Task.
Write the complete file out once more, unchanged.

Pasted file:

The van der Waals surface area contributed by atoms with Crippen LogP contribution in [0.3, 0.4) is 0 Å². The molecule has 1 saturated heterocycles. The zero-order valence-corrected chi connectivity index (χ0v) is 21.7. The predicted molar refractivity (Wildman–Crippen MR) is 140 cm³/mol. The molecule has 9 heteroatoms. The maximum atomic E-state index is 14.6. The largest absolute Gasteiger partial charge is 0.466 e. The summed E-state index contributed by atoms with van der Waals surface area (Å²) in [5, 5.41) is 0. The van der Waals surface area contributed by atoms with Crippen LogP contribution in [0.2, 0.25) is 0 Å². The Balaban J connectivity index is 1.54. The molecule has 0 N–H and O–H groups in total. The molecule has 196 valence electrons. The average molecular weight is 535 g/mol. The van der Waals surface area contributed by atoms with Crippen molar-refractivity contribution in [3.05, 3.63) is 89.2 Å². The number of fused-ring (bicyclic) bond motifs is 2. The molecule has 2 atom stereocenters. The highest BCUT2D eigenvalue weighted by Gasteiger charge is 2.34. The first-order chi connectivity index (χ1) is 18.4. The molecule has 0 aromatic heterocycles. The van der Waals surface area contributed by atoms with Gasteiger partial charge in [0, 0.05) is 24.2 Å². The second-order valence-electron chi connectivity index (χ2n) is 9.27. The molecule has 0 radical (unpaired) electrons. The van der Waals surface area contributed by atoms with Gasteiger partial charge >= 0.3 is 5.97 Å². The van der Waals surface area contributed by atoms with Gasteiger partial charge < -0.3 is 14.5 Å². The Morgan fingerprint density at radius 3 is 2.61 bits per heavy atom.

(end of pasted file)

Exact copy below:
The van der Waals surface area contributed by atoms with Crippen LogP contribution in [0.3, 0.4) is 0 Å². The molecule has 1 saturated heterocycles. The zero-order valence-corrected chi connectivity index (χ0v) is 21.7. The predicted molar refractivity (Wildman–Crippen MR) is 140 cm³/mol. The molecule has 9 heteroatoms. The maximum atomic E-state index is 14.6. The largest absolute Gasteiger partial charge is 0.466 e. The summed E-state index contributed by atoms with van der Waals surface area (Å²) in [5, 5.41) is 0. The van der Waals surface area contributed by atoms with Crippen LogP contribution in [0.2, 0.25) is 0 Å². The Balaban J connectivity index is 1.54. The molecule has 0 N–H and O–H groups in total. The molecule has 196 valence electrons. The average molecular weight is 535 g/mol. The van der Waals surface area contributed by atoms with Crippen molar-refractivity contribution in [3.05, 3.63) is 89.2 Å². The number of fused-ring (bicyclic) bond motifs is 2. The molecule has 2 atom stereocenters. The highest BCUT2D eigenvalue weighted by Gasteiger charge is 2.34. The first-order chi connectivity index (χ1) is 18.4. The molecule has 0 aromatic heterocycles. The van der Waals surface area contributed by atoms with Gasteiger partial charge in [0, 0.05) is 24.2 Å². The second-order valence-electron chi connectivity index (χ2n) is 9.27. The molecule has 0 radical (unpaired) electrons. The van der Waals surface area contributed by atoms with Gasteiger partial charge >= 0.3 is 5.97 Å². The van der Waals surface area contributed by atoms with Gasteiger partial charge < -0.3 is 14.5 Å². The Morgan fingerprint density at radius 3 is 2.61 bits per heavy atom.